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Waldorf

This philosophy is based more on a long-term, sustainable and trust-building model. Based on the principles by the Austrian educator Rudolf Steiner, Waldorf works on the principle of a ‘dependable routine’. It is usually led by a teacher or a facilitator who continues being the common facilitator for a few years when they’re most impressionable. 

“The impact may seem to be slow and sometimes new teachers and parents think the outcome hasn’t come at all. But that’s not true. It’s like planting a seed and then giving it enough time to break through the surface of the ground and rise above as a beautiful nourished plant. One needs to patiently keep watering the seed even though you can’t see the shoot yet,” says Priyam Dutta, Co-founder and an on-field volunteer teacher at YIF, a non-profit organization based out of Mumbai.

She further explains, “Similarly, in my experience, I have seen children shift instantly or sometimes take a year or two, but the change is visible. Our children are more inclusive; they don’t differentiate. They work with love and compassion. They are growing up to be responsible adults as they see individuals around them do that from a young age. They are more socially aware of the community, and they are able enough to find solutions to their own problems. They are becoming more emotionally stable and can hold space for the younger ones as well. This has happened over four years of Waldorf-inspired curriculum at our NGO YIF. I love the fact that as teachers, we get to know our children better to be able to be better teachers for them. It’s not about us; it’s about them.”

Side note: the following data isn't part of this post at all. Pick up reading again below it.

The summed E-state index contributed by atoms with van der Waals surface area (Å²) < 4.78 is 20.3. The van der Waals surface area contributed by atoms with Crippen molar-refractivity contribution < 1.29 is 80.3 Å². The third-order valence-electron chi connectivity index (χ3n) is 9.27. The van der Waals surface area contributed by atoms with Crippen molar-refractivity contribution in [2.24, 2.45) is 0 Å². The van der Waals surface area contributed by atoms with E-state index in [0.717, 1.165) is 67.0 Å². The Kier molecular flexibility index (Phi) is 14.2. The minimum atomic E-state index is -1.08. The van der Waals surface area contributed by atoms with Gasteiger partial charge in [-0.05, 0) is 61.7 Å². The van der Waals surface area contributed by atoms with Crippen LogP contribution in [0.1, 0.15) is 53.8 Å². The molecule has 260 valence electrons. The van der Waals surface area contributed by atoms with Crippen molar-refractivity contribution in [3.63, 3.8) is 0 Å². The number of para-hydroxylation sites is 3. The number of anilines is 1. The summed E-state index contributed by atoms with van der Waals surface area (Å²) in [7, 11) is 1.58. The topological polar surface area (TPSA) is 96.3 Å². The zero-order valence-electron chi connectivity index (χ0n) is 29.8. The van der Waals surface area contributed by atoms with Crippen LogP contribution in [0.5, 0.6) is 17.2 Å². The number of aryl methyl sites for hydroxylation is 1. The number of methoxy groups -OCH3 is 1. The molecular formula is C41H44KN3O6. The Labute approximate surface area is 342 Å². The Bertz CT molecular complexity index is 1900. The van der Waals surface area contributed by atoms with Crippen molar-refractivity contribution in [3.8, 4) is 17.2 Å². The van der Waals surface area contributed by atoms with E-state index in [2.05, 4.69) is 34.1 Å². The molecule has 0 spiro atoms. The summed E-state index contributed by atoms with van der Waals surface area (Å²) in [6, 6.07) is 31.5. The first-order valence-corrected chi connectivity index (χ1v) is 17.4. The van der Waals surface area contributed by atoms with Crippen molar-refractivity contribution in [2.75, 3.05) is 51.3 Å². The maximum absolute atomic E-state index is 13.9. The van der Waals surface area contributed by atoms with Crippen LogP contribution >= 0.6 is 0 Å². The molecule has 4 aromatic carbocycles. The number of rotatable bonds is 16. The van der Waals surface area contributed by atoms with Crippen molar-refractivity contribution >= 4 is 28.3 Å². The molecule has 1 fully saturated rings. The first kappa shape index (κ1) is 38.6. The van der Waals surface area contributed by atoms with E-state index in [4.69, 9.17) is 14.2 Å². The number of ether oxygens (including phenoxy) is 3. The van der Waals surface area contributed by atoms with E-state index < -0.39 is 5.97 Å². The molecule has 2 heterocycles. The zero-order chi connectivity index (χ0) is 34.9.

Forest School

This is a unique form of learning that’s based similar to Tagore’s philosophy of Naturalism, explains Chanda Sahu, Founder of Wiz Kids International, a Mumbai based preschool. It is play-based, child-centric learning that happens in a natural setting. Not only does it instil love and respect for nature, but it is also known to bring about important life skills such as empathy, resilience, self-awareness, a positive attitude, motivation and independence. The curriculum is designed by trained facilitators who hold these classrooms in a natural outdoor setting. 

Theory of Multiple Intelligences

Founded by Howard Gardner, a development psychologist, this learning philosophy is based on seven distinct bits of intelligence. This philosophy aims to challenge the notion that a single education system is a solution to all kinds of students. When each child is different, hence the learning and assessment should be different too. Hence, the Theory of Multiple Intelligences uses the best from different styles of learning, all embodied into one – Intrapersonal Visual-Spatial, Bodily-kinesthetic, Musical, Interpersonal, Linguistic, and Logical-Mathematical. 

It is only after you have browsed through and researched various learning methods, be it Reggio Emilia, Waldorf, Forest School, Montessori or Theory of Multiple Intelligences – will you be in a better position to make an informed decision for your little one. Remember, there’s no right or wrong because as a parent, you will always know what is best for your child. It’s just that being aware helps you and your child get the best of what life has to offer, starting with a preschool.

Tanya Munshi

Contributor: Tanya Munshi

Writing Mentor & Founder of The Lifestyle Portal.

References:

Choosing schools

Forest school philosophy

Forest school philosophy